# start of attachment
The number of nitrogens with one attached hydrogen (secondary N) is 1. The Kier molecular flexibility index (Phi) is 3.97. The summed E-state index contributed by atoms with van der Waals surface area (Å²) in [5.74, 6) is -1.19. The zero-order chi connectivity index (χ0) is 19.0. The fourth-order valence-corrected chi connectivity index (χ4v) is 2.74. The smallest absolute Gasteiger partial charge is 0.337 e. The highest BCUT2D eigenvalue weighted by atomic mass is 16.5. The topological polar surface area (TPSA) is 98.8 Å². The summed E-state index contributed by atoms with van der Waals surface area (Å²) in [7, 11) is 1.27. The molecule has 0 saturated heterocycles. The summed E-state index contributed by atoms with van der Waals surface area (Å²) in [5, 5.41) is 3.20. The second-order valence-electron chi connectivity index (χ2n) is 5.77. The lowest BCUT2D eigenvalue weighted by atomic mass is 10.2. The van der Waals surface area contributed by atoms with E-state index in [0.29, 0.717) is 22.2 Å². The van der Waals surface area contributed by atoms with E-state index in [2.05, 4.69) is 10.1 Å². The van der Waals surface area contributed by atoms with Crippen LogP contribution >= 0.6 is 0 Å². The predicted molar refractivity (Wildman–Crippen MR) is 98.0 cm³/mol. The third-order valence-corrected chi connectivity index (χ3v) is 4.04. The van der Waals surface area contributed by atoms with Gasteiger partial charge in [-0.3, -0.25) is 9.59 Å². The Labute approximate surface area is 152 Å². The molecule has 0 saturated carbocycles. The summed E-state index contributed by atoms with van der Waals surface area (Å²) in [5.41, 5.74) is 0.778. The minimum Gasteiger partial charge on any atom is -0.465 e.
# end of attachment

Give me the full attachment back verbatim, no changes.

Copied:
The number of nitrogens with one attached hydrogen (secondary N) is 1. The Kier molecular flexibility index (Phi) is 3.97. The summed E-state index contributed by atoms with van der Waals surface area (Å²) in [5.74, 6) is -1.19. The zero-order chi connectivity index (χ0) is 19.0. The fourth-order valence-corrected chi connectivity index (χ4v) is 2.74. The smallest absolute Gasteiger partial charge is 0.337 e. The highest BCUT2D eigenvalue weighted by atomic mass is 16.5. The topological polar surface area (TPSA) is 98.8 Å². The summed E-state index contributed by atoms with van der Waals surface area (Å²) in [7, 11) is 1.27. The molecule has 0 saturated heterocycles. The summed E-state index contributed by atoms with van der Waals surface area (Å²) in [5, 5.41) is 3.20. The second-order valence-electron chi connectivity index (χ2n) is 5.77. The lowest BCUT2D eigenvalue weighted by atomic mass is 10.2. The van der Waals surface area contributed by atoms with E-state index in [0.29, 0.717) is 22.2 Å². The van der Waals surface area contributed by atoms with E-state index in [2.05, 4.69) is 10.1 Å². The van der Waals surface area contributed by atoms with Crippen LogP contribution >= 0.6 is 0 Å². The predicted molar refractivity (Wildman–Crippen MR) is 98.0 cm³/mol. The third-order valence-corrected chi connectivity index (χ3v) is 4.04. The van der Waals surface area contributed by atoms with Gasteiger partial charge in [-0.3, -0.25) is 9.59 Å². The Labute approximate surface area is 152 Å². The molecule has 0 saturated carbocycles. The summed E-state index contributed by atoms with van der Waals surface area (Å²) in [5.41, 5.74) is 0.778. The minimum Gasteiger partial charge on any atom is -0.465 e.